I've just got back from a whistle-stop tour of Poland;
visiting six cities in six days to talk about dictionary skills to some lovely
groups of English teachers. It was my first trip to Poland and as ever, one of
the most interesting things about visiting a new country for work was the
reaction of the teachers to my session.
You kind of assume that teachers the world over will be much
the same, and in many ways, they are, but every country throws up something
slightly different. One of my very first speaking 'tours', many years ago, was
to Ukraine. I was talking then too about dictionaries and dictionary skills, so
I was a little surprised when at the end of each session, I had a series of
really tough grammar questions thrown at me. I don't think they were trying to
catch me out, they were just really into grammar and were taking the
(rare) opportunity of having a native speaker on hand to ask.
In Germany, it took me a while to get used to the fact that
when I got to the end of my workshop, everyone starting banging on the table.
Apparently, it's the normal way to show your appreciation in Germany; the
equivalent of a round of applause. A bit disconcerting though if you're not
So what did I notice about the Poles? Well, I guess the
thing that took a while to get used to was their initial demeanour. For most
sessions, they arrived very quietly, with none of the chatter I'd usually
expect of a gathering of teachers. They spread themselves around the room
sitting separately and mostly at the back. And as I started my session, I was
met with a sea of incredibly serious faces. I came to discover that in general
Polish presentations (or 'lectures' as everyone kept referring to them) tend to
be rather formal, serious affairs.
And that wasn't the only cultural difference I discovered.
One of the points in my session which provoked the most discussion was the
issue of politeness in English and how it differs from Polish norms. It seems
that Poles tend to be more direct in their interactions, not because they
intend to be rude, but because of a subtly different attitude towards
interaction between people.
participant, Ewa in Gdansk, pointed me in the direction of a really interesting
article which examines the Polish idea of 'assumed cooperation'. I wouldn't
normally quote from the Daily Mail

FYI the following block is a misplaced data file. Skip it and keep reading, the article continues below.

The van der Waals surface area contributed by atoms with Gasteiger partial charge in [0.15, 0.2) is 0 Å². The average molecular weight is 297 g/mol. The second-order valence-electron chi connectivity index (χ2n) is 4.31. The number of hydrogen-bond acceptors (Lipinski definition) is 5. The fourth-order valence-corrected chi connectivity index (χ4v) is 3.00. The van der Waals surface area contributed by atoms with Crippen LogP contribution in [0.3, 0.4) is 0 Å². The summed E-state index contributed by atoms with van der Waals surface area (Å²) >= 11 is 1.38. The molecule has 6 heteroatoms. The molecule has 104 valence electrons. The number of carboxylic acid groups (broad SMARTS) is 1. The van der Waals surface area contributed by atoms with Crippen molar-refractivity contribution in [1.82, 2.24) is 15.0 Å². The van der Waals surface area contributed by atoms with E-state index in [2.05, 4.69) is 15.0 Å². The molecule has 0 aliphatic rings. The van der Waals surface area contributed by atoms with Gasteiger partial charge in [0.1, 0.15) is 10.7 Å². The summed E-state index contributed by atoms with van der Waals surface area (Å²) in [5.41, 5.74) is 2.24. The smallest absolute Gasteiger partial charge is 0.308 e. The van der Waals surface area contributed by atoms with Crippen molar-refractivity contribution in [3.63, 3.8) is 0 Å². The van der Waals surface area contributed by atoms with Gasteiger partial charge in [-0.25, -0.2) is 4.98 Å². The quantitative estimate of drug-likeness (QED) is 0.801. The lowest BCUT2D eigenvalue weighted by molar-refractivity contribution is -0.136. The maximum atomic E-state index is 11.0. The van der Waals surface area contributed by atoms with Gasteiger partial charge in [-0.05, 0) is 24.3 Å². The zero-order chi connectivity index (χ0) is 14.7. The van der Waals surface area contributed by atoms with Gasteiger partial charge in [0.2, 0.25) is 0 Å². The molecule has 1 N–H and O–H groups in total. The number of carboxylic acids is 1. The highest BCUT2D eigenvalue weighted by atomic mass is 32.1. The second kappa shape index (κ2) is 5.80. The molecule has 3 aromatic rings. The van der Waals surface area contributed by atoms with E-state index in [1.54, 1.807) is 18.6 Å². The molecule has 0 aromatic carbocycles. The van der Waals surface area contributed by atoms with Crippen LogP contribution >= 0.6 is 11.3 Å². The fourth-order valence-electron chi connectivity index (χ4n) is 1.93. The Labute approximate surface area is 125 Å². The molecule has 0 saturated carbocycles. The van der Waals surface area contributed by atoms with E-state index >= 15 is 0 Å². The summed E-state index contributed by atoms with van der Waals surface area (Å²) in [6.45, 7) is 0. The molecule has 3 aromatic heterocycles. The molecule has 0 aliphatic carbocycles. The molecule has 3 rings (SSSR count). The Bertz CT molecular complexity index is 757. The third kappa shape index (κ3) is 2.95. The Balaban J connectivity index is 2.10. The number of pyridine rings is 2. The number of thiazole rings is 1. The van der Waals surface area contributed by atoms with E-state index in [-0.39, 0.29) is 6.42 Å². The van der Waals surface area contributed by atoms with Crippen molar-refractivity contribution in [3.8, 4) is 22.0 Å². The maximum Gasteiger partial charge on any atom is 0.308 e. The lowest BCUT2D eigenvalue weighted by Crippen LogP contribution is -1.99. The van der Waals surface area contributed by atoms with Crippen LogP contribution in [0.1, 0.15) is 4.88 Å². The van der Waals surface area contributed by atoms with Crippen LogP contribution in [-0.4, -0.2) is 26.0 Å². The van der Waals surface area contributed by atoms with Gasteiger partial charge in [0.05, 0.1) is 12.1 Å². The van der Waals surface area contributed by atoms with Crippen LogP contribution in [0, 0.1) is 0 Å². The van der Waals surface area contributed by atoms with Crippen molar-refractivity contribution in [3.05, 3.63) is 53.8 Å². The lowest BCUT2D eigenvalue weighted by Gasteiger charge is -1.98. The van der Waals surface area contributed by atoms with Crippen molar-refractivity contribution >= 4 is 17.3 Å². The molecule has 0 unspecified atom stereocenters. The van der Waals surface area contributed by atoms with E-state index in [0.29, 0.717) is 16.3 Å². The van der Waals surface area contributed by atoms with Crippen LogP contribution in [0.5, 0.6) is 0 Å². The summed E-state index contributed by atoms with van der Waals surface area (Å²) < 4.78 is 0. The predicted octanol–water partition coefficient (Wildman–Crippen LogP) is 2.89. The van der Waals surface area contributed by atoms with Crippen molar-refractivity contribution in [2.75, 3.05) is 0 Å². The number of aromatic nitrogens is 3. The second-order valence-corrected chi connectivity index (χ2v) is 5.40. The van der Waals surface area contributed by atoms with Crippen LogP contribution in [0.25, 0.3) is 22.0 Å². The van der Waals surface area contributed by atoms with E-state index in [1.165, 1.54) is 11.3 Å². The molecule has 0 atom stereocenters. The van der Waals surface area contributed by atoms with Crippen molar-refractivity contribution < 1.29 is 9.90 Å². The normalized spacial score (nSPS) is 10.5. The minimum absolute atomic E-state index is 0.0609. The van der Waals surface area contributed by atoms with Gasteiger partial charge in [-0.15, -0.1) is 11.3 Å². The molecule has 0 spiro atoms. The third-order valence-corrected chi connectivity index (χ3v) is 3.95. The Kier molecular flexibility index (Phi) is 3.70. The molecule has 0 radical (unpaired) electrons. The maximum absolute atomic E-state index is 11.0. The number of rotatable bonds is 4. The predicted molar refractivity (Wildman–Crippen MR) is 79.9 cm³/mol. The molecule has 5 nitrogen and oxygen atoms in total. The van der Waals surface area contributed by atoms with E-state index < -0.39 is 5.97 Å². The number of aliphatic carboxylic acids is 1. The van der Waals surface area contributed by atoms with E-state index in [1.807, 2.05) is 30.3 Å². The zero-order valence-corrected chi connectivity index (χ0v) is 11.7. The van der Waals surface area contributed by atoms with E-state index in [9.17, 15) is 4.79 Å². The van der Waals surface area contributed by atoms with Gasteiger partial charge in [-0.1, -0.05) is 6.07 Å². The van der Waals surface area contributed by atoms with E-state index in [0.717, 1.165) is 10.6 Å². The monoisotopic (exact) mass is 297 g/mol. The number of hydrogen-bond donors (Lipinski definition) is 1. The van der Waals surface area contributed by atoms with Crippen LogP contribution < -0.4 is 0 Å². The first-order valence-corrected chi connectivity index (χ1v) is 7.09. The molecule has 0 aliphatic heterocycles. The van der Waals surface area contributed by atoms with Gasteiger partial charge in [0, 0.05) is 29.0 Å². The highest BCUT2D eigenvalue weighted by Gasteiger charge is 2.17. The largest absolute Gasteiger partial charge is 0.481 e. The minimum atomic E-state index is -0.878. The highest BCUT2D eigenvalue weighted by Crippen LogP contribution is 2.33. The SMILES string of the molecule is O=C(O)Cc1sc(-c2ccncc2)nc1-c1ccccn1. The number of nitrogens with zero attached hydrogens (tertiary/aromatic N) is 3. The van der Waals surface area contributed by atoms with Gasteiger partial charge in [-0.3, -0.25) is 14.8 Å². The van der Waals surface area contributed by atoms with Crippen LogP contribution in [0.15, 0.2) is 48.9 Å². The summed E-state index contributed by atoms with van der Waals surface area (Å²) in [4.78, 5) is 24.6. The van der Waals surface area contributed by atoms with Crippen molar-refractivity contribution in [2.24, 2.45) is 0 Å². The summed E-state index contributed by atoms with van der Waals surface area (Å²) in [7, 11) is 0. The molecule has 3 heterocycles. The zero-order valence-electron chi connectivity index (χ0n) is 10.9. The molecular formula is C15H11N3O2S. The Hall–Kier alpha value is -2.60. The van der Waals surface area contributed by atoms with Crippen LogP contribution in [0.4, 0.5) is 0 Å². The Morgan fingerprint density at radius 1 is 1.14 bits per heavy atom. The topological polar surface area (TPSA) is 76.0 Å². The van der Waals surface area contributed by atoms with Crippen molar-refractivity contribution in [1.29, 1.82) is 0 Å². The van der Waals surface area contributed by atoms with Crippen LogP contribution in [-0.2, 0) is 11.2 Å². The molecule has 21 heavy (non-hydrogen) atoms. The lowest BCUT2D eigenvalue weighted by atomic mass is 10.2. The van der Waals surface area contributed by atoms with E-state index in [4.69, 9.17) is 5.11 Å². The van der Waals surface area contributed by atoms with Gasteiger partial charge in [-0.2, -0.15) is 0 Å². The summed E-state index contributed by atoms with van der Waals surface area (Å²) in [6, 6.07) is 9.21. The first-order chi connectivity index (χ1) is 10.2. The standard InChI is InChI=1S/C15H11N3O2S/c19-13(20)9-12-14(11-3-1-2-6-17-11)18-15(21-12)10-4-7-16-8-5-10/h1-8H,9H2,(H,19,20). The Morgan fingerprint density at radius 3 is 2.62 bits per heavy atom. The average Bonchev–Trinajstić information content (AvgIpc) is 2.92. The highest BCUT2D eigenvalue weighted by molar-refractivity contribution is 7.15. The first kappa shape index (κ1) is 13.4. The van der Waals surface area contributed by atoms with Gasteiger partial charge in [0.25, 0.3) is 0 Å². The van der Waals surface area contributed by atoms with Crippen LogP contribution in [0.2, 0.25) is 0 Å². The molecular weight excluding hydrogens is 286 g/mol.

, but apart from a few rather stereotypical
references to Polish plumbers, it's actually a good summary of a piece of academic research
, in which Dr Zinken from the University of Portsmouth
“One of the reasons behind the difference in phrasing
questions … in each language might be because there is a strong sense of
communal responsibility and solidarity in Polish culture, whereas in English
culture the maintenance of every individual's privacy borders is important.
While in Polish the other person's availability … is assumed, in English … the
other person's availability always depends on their agreement.”
And of course, in order to secure that agreement in English,
we use all kinds of rather long-winded, ‘polite’ language (Could you just pop
your signature here for me, please? rather than Sign here, please.) that would
just sound plain odd in Polish.
So given cultural expectations about formal ‘lectures’, I'm
not quite sure what my audiences made of me pacing around and waving my hands
about in a far from formal manner! By the end of most sessions though, I think
they'd got the hang of my approach and the serious faces had largely turned to
smiles by the time I produced my tablet to take a selfie of the gathering.
Sometimes, I even managed to persuade people to hootch up closer to try and fit
them all in the picture! Think my selfie technique still needs a bit of
practice though ...
Thanks to everyone I met for a great week and a lovely (if rather brief) introduction to Poland!
Labels: cultural differences, dictionaries, ELT, Oxford University Press, Poland